A University of Washington professor uses micro-computed tomography to create a 3D fish archive. He plans to digitize more than 25,000 species of aquatic creatures.
The project started in the autumn of 2015 when the Harbor Laboratories from San Juan Island received a small computed tomography. The professor intends to offer researchers a full view on the morphology of the various fish species in the world.
In the last months, professor Adam Summers digitized over 500 types of fish from museum collections in different places on Earth. He wants to offer access to other scientists to complete the database. Moreover, everyone will have open access to the database.
The professor had collaborated with Pixar on movies like “Finding Nemo” and “Finding Dory”. In November, he managed to get the $340,000 needed to buy the CT scanner which he now uses to create 3D pictures of fish.
Each image goes on the Open Science Framework, where other researchers can access the images and use the information.
In time, the professor developed new techniques which helped him scan multiple specimens for his 3D fish archive.
“Instead of having to cut them open, I can visualize the skeletons. There are lots of questions that can be answered just by looking at their skeletons,” said Malorie Hayes, a graduate student at that is working with Summers.
One scan typically cost between $500 and $2,000, and Summers remembers how he, as a student, bribed a hospital technician to scan stingrays. His question at that time was how a stingray was able to crush snails and mussels. The scan helped him to discover the mineralized tissue in the cartilage.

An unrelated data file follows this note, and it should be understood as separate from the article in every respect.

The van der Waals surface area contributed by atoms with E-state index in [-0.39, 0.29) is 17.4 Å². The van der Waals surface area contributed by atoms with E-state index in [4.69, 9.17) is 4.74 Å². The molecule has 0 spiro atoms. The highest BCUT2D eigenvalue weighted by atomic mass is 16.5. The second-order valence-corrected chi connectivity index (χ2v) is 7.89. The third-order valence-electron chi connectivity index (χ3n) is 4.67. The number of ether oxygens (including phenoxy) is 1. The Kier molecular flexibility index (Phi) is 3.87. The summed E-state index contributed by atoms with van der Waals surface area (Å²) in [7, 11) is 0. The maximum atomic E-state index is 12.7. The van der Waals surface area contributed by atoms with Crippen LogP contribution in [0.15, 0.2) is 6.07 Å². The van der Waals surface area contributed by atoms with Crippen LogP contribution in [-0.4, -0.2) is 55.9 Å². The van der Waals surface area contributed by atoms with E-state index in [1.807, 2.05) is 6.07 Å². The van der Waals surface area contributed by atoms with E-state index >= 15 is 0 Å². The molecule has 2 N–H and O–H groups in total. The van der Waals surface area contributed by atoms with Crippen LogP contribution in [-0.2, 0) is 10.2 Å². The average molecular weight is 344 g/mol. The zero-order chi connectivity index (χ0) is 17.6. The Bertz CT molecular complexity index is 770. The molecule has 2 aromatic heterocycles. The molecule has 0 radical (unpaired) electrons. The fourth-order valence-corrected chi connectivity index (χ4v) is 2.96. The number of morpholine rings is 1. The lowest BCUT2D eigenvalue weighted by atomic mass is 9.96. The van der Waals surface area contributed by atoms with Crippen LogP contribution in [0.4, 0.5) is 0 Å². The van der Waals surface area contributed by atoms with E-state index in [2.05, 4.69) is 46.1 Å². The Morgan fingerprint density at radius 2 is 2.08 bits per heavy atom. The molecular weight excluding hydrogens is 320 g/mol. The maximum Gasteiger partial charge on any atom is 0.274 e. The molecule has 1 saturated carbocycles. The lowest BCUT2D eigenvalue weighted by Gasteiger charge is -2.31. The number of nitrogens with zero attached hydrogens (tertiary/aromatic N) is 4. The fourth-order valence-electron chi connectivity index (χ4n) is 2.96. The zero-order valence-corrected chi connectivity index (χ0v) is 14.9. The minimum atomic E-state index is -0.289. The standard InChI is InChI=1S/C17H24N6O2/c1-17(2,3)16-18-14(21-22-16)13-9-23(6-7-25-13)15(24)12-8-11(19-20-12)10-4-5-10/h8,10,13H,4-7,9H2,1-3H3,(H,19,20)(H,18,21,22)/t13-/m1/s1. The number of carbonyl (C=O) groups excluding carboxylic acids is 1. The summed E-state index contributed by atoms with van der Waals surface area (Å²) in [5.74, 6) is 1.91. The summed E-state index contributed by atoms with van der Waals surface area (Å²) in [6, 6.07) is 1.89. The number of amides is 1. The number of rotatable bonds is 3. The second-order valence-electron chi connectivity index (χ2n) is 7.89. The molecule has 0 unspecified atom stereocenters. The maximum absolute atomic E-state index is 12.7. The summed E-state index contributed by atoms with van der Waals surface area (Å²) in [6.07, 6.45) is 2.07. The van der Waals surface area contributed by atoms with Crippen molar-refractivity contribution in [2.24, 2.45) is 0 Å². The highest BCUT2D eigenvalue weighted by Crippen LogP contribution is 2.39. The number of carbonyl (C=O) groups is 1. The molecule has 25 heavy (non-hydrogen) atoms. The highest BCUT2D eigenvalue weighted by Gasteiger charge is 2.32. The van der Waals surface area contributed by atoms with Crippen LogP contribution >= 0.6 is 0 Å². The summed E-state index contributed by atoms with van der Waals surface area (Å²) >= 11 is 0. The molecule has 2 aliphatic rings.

From there, he went on to questions related to the structure of a wing, or the overlapping armored fish. In the end, the professor managed to bring the scanner to Friday Harbor, north of Seattle, where he is associate director. Summers is also known for his fish photographs, which are displayed at the Seattle Aquarium.
The scanner can only cover objects up to one foot long, which means that Summers will be able to digitize half the population of fish on the Earth. For larger fish, the professor plans to use industrial scanners such as the one from the University of Washington.
Next, the researchers will scan 200 species of African barbs, which are difficult to obtain. Until now, scientists had to destroy the fish in order to observe their skeleton. With the help of the scanner, the structure can be visualized easily.
The scientific community is charmed by the 3D fish archive, especially as all images are offered online for free. Some of the researchers used computer graphics models and others colorized and added explanatory figures to the pictures.
Image Source: Wikipedia